The widow of an ISIS fighter killed in Syria is embroiled in an estate battle with her late husband’s parents for his estate. Dullel Kassab left Melbourne with her two children, both aged under five, to live in the Middle East after her husband was killed there. The Syrian government issued a death certificate for her husband after he was killed in Raqqa in January 2014. It is believed that she has since remarried another ISIS fighter.
The estate and his superannuation fund are to be inherited by Dullel. But the dead man’s brother, the executor of the estate, has vowed that the money will never go towards ‘supporters of terrorism’. Because superannuation cannot be dealt with by a will, the trustees of the super fund must determine where to pay the money. It is believed the trustees of the super fund has contacted the Australian Federal Police in an attempt to decide how to the pay the funds.
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Kassab’s in-laws want to receive the money in trust for the children. The dead man’s brother said of Dullel Kassab: “She would give the money to her terrorist husband, and then think of the evil the money would be used for.”
But Dullel Kassab’s family say that her husband’s family are being vindictive. He said she had done nothing wrong, and that as time passed she “lamented” leaving the country.
Why do the trustees of the super fund get to decide who to pay the funds to?
Superannuation proceeds are not part of an estate of a deceased person unless the trustee of the superannuation fund actually pays the proceeds into the estate of the deceased person.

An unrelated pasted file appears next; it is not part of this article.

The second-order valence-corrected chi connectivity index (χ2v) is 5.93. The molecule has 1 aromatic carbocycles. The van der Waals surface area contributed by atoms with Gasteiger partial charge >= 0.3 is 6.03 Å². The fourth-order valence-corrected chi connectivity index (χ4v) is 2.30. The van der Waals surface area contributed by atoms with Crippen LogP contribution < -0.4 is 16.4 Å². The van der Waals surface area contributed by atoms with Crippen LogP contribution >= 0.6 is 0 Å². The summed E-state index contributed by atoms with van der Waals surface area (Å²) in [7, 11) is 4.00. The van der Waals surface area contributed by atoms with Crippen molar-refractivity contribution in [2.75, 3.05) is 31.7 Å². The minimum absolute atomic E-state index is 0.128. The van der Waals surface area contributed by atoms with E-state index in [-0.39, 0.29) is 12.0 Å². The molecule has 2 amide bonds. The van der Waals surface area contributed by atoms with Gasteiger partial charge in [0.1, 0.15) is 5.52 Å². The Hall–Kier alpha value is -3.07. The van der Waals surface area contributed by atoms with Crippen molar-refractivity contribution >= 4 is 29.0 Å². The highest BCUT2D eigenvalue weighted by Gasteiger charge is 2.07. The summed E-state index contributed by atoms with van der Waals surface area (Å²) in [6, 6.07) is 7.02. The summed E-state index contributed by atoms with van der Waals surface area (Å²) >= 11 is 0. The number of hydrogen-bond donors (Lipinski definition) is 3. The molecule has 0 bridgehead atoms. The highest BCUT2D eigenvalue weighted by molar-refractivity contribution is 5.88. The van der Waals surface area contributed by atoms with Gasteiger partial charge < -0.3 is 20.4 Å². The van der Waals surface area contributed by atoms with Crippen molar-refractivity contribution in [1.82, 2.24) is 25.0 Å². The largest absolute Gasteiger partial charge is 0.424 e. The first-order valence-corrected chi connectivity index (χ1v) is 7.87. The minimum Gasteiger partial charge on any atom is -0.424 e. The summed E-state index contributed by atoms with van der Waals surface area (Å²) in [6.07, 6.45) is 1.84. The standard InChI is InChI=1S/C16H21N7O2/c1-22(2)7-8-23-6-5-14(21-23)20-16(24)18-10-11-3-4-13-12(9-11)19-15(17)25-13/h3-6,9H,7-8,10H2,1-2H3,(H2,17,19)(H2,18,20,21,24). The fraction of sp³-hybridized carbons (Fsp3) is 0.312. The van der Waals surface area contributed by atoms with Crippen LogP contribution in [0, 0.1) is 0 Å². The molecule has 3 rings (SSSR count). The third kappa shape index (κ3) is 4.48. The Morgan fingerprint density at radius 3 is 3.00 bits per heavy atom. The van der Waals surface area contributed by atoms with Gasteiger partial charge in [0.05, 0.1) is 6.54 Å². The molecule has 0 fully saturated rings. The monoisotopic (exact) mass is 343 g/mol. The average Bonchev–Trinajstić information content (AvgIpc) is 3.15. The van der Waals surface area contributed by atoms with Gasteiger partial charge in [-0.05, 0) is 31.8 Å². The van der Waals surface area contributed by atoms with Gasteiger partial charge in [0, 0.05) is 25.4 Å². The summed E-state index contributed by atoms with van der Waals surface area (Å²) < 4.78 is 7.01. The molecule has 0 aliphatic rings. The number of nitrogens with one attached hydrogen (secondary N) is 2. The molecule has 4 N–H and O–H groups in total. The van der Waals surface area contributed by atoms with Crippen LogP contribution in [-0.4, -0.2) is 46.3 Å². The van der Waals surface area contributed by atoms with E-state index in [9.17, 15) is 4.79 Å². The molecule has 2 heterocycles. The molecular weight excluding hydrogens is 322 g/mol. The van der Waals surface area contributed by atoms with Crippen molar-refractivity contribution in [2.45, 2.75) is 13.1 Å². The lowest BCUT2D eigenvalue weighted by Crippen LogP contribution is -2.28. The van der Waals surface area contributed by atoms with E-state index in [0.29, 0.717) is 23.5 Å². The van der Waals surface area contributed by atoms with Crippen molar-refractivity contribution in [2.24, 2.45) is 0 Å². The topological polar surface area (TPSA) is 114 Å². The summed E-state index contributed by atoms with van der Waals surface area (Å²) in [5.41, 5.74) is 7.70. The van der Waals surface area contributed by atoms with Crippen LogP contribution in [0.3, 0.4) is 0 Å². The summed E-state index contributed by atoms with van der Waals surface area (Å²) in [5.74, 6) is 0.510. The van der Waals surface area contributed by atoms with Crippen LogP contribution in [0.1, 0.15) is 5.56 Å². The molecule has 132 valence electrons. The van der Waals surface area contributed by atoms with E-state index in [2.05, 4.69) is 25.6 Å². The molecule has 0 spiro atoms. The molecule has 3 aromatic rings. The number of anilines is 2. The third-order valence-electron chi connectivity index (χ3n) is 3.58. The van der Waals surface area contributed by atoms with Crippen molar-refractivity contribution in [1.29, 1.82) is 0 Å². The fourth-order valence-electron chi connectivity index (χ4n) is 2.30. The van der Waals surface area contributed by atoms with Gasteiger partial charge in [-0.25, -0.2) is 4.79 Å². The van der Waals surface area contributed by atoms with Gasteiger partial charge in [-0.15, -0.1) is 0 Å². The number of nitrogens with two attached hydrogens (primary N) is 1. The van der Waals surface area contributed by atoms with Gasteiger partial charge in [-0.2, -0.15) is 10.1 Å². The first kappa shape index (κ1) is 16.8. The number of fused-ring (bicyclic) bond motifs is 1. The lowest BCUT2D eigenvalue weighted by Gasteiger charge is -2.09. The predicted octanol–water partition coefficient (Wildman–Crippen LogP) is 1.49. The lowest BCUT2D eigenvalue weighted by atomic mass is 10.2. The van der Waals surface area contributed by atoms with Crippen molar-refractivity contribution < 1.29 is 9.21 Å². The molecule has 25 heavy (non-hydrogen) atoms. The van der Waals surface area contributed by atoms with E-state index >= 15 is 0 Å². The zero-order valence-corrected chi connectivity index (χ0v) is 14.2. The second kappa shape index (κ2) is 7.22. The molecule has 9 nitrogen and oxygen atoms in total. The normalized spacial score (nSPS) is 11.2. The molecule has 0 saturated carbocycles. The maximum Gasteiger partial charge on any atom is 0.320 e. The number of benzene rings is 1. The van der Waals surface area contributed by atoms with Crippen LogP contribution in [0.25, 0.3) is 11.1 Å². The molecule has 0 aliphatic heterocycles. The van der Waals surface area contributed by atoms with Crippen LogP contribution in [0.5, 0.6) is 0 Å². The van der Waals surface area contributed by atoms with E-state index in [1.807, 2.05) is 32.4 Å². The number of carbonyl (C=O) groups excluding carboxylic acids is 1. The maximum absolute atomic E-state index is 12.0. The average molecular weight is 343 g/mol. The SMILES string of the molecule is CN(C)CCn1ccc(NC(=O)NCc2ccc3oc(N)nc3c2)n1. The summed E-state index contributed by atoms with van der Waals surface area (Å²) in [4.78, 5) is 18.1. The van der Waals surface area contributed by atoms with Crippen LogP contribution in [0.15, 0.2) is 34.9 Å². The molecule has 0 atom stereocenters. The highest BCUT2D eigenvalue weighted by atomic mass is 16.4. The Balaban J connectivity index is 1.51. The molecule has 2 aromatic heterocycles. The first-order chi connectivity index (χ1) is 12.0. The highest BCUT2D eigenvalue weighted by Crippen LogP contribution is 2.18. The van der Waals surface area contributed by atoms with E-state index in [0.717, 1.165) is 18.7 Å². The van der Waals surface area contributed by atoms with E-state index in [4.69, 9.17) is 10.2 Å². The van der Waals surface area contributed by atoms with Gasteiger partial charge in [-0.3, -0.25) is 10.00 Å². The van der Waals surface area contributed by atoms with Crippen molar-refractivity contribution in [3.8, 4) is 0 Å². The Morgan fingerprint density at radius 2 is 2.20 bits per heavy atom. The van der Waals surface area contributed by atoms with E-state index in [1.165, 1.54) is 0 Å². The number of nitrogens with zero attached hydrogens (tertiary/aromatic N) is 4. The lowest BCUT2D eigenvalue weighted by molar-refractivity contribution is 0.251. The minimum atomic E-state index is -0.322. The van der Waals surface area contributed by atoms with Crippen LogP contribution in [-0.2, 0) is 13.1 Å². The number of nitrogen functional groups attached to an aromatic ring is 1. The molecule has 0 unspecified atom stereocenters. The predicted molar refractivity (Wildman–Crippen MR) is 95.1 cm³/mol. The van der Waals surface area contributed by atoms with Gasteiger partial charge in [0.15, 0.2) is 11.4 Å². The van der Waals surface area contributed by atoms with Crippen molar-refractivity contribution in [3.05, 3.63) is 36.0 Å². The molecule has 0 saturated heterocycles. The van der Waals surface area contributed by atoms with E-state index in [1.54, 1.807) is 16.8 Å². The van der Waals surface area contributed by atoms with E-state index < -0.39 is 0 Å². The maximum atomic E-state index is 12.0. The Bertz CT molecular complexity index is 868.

Upon the death of a member of a superannuation fund, the trustee of the fund has an absolute discretion in paying the superannuation proceeds to one or more persons who are defined under superannuation law as “dependents”. The word “dependents” in fact means the following persons
(a) A spouse;
(b) A child below or over the age of 18 years;
(c) A person who is actually in a relationship of dependency with the member of the fund;
(d) A person who is actually in a relationship of interdependency with the member of the fund.
Where a valid binding nomination is in place, and the trustee of the superannuation fund distributes the proceeds of the super pursuant to that valid binding nomination not a lot can be done in most jurisdictions of Australia, including Queensland. In the case above, if the killed ISIS fighter had signed a valid binding nomination directing his superannuation to go to his wife, then it may be very difficult for his brother or parents to challenge it. It’s also important to consider that many people have a life insurance policy as part of their super, the proceeds of which would get paid into the superannuation fund. The combination of the two assets – the super and the life insurance – means that the asset could end up being quite large.
While nomination forms exist to take care of this problem, they are usually inadequate and fail to address more complex asset structures. Considering the potential size of the superannuation asset, it’s important to exercise control over the asset so that it’s disbursed according to your wishes.
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A self-managed superannuation fund is the best vehicle for providing flexibility. Ad hoc rules can be drafted for the fund to act like a living will, and dictate what happens to the assets when you die.
It’s important to note that many super funds do not allow Binding Death Benefit Notices, and there is no obligation on the super fund trustee to carry out your wishes in this regard.
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